Photo by Bob Borchardt
Dr. Jeff Hirsch, DVM (right) presents more than $500 to Cedaredge Chief of Police Dan Sanders from a special event in October. K9 officer Buddy is losing his sight and unable to continue serving. The donation brings the K9 fund to $8,653 — the goal is to raise $12,000 to purchase a new K9 dog and train its handler.On Tuesday, Dec. 3, Dr. Jeff Hirsch, DVM, Surface Creek Veterinary Center, presented Cedaredge Police Chief Dan Sanders with three checks totaling $535. According to Hirsch, the checks are donations to the Cedaredge Police Department's ongoing fundraiser to purchase a new police dog to replace K-9 Buddy.
Calvin Wyatt, pastor at First Baptist Church in Hotchkiss, said that the Bible School program presented during the week of June 16-20 had been in the planning stages for about a year.
As other Hotchkiss churches were not planning Bible schools this summer, a session at the Baptist Church was feasible. Aware that some children in the area were not regularly exposed to Bible teachings, the board decided to go ahead with the project.
Pastor Wyatt contacted his grandson Eli Wyatt, associate pastor at Crossroads Community Church in Farmington, N.M., to ask if his youth group could come to Hotchkiss to conduct the classes. Eli agreed, saying they would like to include an outreach project in the area while they were here. Members of the youth group in Farmington had trained and conducted vacation Bible schools at their church each year in the past. They had also traveled (for two summers) to help with cooking, serving, and cleaning in a soup kitchen and helped with yard clean up following the devastation caused by Hurricane Katrina.
The vacation Bible school theme for the week, “Custom Garage — Loving God, Serving Others” compared customizing a car to making changes in our own lives. Daily sessions led by trained enthusiastic young leaders conducted the sessions teaching principles of loving God, serving others, standing strong in your beliefs, wisdom for living from God’s word, and God’s love helping us to love our neighbors. Scriptures, stories of the day, crafts, games, activities, even snacks and songs tied into the theme. Video segments encouraged scripture and learning related Bible stories.
Some of the new upbeat Tune-Up Tunes learned were: “Custom Built Heart,” “High Performance Mind,” and “Rev It Up.” Music videos provided visual stimulant to the learning process.
Tires, posters, signs and other items, borrowed from a local service station, carried out the garage theme.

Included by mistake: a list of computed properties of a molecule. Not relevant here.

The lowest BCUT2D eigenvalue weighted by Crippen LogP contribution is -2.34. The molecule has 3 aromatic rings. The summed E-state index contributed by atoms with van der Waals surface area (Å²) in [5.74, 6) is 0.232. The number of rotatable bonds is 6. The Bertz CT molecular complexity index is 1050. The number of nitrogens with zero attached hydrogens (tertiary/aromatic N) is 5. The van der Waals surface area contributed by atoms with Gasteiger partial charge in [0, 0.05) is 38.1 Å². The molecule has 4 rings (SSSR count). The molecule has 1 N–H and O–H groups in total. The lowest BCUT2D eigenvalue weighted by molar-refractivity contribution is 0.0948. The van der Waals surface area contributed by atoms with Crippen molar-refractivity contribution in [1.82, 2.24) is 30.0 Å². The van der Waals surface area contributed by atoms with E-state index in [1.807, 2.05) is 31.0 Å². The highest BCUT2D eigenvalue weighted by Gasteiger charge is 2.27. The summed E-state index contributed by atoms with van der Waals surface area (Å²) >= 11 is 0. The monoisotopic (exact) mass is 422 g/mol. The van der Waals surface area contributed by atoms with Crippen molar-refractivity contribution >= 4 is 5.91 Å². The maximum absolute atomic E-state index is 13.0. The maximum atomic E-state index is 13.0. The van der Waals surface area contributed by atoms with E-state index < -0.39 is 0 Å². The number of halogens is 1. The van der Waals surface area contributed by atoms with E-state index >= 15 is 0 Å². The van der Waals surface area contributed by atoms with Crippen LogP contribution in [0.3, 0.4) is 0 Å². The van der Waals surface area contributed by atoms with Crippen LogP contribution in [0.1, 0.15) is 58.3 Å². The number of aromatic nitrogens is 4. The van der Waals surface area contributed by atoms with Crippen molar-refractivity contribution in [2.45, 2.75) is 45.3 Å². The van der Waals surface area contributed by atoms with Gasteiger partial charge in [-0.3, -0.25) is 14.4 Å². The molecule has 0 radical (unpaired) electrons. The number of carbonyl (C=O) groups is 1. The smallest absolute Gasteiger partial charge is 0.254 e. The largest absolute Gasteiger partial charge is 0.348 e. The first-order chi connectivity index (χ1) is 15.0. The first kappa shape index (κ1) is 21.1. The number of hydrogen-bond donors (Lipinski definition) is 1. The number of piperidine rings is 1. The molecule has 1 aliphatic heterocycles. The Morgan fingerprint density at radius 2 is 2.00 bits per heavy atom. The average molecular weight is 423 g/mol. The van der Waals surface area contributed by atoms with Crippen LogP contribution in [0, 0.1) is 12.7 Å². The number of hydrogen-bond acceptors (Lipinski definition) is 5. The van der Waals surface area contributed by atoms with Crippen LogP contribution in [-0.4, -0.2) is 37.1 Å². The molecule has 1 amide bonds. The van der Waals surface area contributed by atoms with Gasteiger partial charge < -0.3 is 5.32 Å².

Vacation Bible school was held each morning. Service projects were completed in the afternoon. When an emergency situation came up, Eli Wyatt needed to return home. The remaining 16 members of the youth group and four adults from New Mexico continued their planned mission project. With their leadership and assistance, local young people from Hotchkiss completed projects for some local seniors. They painted the entire interior of a house, mowed lawns and ditch banks, trimmed trees, did some house cleaning, maintenance, and replaced a glass window.
Some of the out-of-town members stayed in the house they painted. It’s also the place where everyone was able to take showers. Adult supervision at night was provided for the girls to sleep upstairs at the church, while boys slept in a designated area in the church’s basement.
As each child registered for a morning session, their name was added to a container. They could add their name again to increase their chances to win new bicycles by bringing a friend to class. Names were drawn on the last day of the program to determine the winners.
Four new bicycles, provided by the Crossroads Community Church in Farmington, were awarded to Emily Kolb, Jared Cantell, Takoda Madsen, and Jysten Madsen.
Jysten had promised a friend, “If I win a bike, I will give it to you.” Jysten’s name was drawn and her friend received a new bike as promised. Another bike was later presented to Trever Wingﬁeld, for his enthusiastic daily participation throughout the entire ﬁve-day session.
Proceeds from offerings collected during daily sessions are designated as seed money to start a fund to purchase playground equipment to be installed next door on a lot owned by the church.
Feeding all of these extra people could have been a big undertaking. This chore usually falls to the women of the church, but asking them to help feed 20 extra people for three meals a day for ﬁve days or more was a bit much to ask. That problem was solved when Aja Wyatt, the pastor’s granddaughter, agreed to do the shopping and cook lunch and dinner for everyone. Church women took care of clean-up following each meal. Aja is a professional chef, who during the school year provides meals for a large sorority house in Greeley. Time off in the summer allowed her the opportunity to volunteer here this past week.
Pastor Wyatt and his wife Marilyn hosted breakfast at their home each morning.
In addition to vacation Bible school, revival meetings were held at the church each evening. Ministers from other churches in the area took turns at leading the services. On Tuesday evening, a youth group from Delta attended a session.
Pastor Wyatt and the congregation at the Hotchkiss First Baptist Church are reaching out to expand their local youth group. Hopes, dreams, and prayers are to have youth in their own church take an active part in vacation Bible school and perhaps one day return the gesture by helping others with an outreach project of their own, to fill the need somewhere else.